What Are Some Good Plants For A Fall Vegetable Garden?

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I just finished planting kale, not the big curly leaf variety. I was told that I couldnt get the curly leaf variety because of a blight and it was not available. Do you all know about that? I am a novis and would like some suggestions of other plants I might try in my garden this fall. I grew a good bunch of tomatoes from four plants and a good bunch of cucumbers and some lettuce. Thanks for any suggestions you might have.


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Maple Tree

Maple Tree · Gardenality Genius · Zone 10A · 30° to 35° F
Hi Michael-Interested in finding if their are any diseases that may be keeping growers and others from growing curly kale this year I searched around a little. So far I haven't found any blight or other diseases affecting the production of kale this year. The article Brent gave you the link to will give you a lot of great tips on growing your fall garden. Like the article says, planting a fall garden will extend your gardening season allowing you to continue to harvest fresh produce into winter. Depending on your location will determine how early you should start planning, sowing, or planting your fall garden. In the southern warmer locations your growing season will be longer than those that live in a more northern location. The list Brent gave you are vegetables that will do well planted now in September. If you are located in a warm location such as hardiness zone 8 - 10 vegetables such as beets, carrots, green onions, cabbage, broccoli, and the cauliflower can be planted as late as December as these vegetables can handle light frost. In fact most all the plants on Brents list if grown in warmer climates with mild winters can grow well into winter with a little protection if needed by covering them with a blanket, card board boxes, tarps, etc.. Here in Southern Calif. I see a lot of neighbors growing these vegetables well into our winter months.
When it comes to planning your fall garden it is important to know when the average date of the first killing frost is. Your local nursery, garden center, or cooperative extension service is a good source for this information. To determine when to start planting your vegetables you need to find out the number of days to maturity for the vegetable. The plants maturity information can usually be found on the seed packaging and on some plant labeling. Count back the number of days it takes the vegetable to mature from the first average frost date. Adding a week or so to this number of days will help in adding a little extra time to harvest your vegetables once they are mature. There are several good articles in Gardenality on getting started growing vegetables, planning, growing, fertilizing, and treating disease and insects in your garden. Youl can just go to the 'Articles' tab above and type in a key word such as vegetables and see many articles you may be interested in. A few years ago Brent constructed a Keyhole vegatable garden I thought was really neat. It definitely makes tending the garden and accessibility to the plants easy. If you go to Brent Wilson's member profile then click on Brent Wilson's pictures you will find a picture of the Keyhole Garden on page 32 of his pictures. Just thought you may be interested in seeing it as one idea for a vegetable garden.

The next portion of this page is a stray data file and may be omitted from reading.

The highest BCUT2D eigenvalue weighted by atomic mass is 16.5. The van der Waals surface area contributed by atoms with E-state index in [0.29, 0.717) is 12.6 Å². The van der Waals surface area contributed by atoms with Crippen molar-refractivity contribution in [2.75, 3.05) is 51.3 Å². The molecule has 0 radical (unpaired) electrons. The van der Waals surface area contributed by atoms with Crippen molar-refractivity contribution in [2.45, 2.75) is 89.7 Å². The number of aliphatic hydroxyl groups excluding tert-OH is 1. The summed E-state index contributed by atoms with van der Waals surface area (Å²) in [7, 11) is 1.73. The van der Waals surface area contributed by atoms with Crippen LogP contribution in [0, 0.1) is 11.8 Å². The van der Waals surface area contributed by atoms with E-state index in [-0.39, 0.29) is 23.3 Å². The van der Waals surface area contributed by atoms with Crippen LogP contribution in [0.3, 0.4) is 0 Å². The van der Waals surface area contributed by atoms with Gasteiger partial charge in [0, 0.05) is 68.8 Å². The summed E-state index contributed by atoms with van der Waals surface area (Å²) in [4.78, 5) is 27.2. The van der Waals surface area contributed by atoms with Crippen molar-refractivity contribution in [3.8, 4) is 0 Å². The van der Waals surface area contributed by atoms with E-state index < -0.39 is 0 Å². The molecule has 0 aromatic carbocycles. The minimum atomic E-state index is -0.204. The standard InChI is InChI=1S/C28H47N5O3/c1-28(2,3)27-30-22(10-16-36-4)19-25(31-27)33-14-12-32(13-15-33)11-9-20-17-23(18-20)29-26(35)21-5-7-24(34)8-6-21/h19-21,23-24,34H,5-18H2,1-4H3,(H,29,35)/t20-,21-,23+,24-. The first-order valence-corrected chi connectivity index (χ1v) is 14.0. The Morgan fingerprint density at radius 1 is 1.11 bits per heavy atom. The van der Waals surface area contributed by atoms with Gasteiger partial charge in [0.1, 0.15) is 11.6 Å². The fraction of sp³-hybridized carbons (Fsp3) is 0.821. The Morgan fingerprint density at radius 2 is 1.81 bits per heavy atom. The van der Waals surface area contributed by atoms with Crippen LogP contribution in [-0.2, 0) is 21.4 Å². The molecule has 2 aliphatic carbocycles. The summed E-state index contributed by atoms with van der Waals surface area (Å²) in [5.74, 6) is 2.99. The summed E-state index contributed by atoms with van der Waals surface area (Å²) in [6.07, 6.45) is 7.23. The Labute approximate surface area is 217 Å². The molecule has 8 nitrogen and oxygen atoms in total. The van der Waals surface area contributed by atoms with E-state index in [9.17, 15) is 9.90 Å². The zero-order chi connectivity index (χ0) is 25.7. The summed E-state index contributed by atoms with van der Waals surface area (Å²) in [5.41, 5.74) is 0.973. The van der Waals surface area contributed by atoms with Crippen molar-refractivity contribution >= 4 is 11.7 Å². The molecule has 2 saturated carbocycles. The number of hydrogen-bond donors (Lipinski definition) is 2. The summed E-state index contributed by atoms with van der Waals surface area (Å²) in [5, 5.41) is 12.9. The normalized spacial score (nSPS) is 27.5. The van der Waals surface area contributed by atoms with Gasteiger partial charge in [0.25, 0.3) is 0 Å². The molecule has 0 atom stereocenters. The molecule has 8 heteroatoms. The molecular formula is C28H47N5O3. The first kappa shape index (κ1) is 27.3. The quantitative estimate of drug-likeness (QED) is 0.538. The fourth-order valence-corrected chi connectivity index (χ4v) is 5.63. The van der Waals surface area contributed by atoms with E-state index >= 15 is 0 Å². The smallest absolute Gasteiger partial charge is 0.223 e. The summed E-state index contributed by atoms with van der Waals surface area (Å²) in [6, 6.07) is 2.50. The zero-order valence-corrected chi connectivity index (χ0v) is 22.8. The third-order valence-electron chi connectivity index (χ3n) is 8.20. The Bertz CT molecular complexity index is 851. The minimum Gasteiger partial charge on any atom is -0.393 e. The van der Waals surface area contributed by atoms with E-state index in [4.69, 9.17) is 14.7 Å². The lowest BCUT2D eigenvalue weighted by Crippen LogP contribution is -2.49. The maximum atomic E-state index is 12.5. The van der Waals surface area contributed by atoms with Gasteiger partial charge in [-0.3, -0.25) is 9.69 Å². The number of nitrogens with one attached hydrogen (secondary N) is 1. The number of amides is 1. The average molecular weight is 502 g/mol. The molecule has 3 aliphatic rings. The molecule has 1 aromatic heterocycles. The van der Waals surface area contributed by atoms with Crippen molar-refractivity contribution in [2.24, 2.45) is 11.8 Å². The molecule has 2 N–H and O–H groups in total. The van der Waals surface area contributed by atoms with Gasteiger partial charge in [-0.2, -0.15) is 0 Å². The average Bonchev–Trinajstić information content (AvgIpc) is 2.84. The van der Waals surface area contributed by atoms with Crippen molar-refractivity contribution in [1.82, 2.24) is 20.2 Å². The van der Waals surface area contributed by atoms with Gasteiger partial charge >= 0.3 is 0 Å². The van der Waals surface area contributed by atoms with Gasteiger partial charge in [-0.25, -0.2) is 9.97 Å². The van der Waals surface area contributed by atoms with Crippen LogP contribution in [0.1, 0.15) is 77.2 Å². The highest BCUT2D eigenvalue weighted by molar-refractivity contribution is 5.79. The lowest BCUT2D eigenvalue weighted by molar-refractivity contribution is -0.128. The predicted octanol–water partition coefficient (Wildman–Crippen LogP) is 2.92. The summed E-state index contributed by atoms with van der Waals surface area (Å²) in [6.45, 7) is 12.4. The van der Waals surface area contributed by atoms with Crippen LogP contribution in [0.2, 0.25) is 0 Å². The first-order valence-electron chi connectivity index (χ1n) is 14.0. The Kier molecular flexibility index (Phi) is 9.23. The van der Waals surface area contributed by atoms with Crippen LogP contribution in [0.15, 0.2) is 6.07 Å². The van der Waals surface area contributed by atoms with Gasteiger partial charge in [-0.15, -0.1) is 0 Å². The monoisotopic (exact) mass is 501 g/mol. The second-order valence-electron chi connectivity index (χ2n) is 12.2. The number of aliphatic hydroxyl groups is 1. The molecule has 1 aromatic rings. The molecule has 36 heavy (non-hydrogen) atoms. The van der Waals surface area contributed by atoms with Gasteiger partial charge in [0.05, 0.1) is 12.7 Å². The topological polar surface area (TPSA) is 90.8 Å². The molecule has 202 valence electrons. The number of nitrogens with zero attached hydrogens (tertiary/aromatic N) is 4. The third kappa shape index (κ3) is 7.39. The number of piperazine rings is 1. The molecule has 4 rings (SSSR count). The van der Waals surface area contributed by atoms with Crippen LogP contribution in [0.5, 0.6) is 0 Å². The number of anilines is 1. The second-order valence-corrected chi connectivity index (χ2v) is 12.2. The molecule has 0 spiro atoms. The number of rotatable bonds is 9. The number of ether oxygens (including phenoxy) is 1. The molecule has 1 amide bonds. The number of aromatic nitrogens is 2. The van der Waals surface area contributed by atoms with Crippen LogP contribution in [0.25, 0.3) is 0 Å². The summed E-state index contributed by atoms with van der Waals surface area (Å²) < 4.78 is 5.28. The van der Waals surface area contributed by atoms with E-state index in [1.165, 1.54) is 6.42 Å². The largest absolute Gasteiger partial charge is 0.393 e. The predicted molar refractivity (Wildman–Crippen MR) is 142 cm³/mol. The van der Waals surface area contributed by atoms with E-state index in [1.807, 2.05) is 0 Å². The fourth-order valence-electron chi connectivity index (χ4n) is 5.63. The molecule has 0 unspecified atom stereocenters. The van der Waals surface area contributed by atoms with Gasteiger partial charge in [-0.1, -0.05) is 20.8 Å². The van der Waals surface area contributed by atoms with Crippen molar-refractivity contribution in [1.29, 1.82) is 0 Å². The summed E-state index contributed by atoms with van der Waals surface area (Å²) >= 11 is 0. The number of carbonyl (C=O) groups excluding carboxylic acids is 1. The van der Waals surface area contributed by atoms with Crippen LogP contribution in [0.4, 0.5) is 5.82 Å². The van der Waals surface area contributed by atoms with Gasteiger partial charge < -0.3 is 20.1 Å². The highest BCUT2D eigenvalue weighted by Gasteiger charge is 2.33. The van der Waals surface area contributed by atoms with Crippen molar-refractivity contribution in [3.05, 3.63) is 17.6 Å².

I remember your question regarding pruning of your cucumbers. It sounds like you got some nice cucumbers this year. Did you try pruning them back some or raise them on some kind of trellis or cage. If pruning them back some to control their spread I was wondering how they did after pruning.

5 years ago ·
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Answer #1 · Gardenality.com's Answer · Hi Michael - I haven't heard anything about a blight this year on curly leaf kale. If there is one, you might have to go with other varieties of kale. Sounds like you had good success with the tomatoes and other plants this year! If you're looking for vegetable plants you can grow during the fall season here's a list of types you might want to try.

Arugula
Beets
Broccoli
Brussel Sprouts
Cabbage
Carrots
Cauliflower
Collards
Kale
Lettuce
Mustard
Onions
Radishes
Spinach
Turnips

Here's a link to an article that provides some information about fall vegetable gardening:

http://www.gardenality.com/Articles/322/How-To-Info/Planting/Fall-Vegetable-Gardening-in-the-South/default.html

Hoe everything goes well with your fall garden.

Let us know if you ever need more information or have any other questions.

Brent)



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